There's just under three weeks until Burma's first election in 20 years is held. But controversy is brewing... international poll monitors and foreign journalists will not be allowed to participate and report on the vote. It's deepening concerns that next month's poll will be a sham.
Burma's military rulers say international poll monitors and foreign journalists will be barred from the country's first election in 20 years.
The United States, Britain and Burma's Southeast Asian neighbors have urged the military junta to allow independent election monitors at the November 7 election.
Critics say the election will actually strengthen the military's grip on power under the guise of civilian rule.
The election is the first since 1990, when Nobel Peace Prize winner Aung San Suu Kyi's opposition party won in a landslide result that was ignored by the military.
Critics say the ruling generals are tightly controlling campaign activities this time, to ensure their candidates win the most votes.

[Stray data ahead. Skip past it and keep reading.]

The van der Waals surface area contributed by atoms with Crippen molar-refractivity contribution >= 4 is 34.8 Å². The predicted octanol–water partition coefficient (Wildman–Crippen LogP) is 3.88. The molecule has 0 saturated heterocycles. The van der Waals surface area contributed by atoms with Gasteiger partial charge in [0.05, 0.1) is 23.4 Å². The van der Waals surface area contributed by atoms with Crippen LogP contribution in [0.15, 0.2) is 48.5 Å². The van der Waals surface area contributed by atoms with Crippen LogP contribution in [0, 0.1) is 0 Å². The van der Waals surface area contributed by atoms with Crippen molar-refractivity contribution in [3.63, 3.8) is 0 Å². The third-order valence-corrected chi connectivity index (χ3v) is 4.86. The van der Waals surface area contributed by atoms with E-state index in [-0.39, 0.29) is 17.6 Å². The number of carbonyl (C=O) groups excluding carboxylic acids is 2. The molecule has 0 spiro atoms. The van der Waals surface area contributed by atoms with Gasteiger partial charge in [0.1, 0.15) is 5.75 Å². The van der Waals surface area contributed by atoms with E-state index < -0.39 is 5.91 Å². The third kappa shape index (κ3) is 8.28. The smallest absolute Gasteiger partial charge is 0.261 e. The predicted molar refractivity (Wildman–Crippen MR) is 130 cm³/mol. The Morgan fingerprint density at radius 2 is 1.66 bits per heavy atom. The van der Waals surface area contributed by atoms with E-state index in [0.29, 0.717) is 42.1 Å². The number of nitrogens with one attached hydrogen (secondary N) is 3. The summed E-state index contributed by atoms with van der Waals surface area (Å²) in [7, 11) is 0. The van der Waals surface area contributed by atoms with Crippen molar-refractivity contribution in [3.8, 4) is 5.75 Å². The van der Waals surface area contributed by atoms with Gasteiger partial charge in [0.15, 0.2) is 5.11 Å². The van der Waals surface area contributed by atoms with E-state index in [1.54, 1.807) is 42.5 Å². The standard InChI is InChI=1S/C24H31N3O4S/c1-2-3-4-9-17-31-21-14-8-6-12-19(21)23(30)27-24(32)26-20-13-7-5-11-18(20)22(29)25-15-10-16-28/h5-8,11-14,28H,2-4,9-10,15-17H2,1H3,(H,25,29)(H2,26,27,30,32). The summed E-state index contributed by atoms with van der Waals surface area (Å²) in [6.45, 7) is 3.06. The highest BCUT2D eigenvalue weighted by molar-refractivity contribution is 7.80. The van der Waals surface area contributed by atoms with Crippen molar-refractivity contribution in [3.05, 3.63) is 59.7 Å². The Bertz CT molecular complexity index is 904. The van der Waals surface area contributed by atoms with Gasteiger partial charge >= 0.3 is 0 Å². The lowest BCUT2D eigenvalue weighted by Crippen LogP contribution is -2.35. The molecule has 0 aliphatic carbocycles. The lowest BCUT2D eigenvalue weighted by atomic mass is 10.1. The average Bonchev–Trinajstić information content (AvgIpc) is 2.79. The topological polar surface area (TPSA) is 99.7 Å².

In July, the 10-state Association of South East Asian Nations offered to send monitors, to help ensure the elections would be internationally recognized as free and fair.
Foreign journalists are routinely denied official visas to report inside Burma, but many news organizations hoped to send media to cover next month's poll.
Only China's state-run Xinhua News Agency has permission to employ foreign nationals in the country.
The election candidates are keeping their campaigns in quiet corners even though there are only a few weeks before voters cast their ballots.
Under strict election regulations, politicians are required to submit requests in advance for permission to stage a political rally.
Candidates are banned from holding flags and chanting in processions, or distributing publications that "tarnish the image" of the state or the military.
Over 3,000 candidates from 37 parties will contest for the 1,171 seats in nationaland regional parliaments.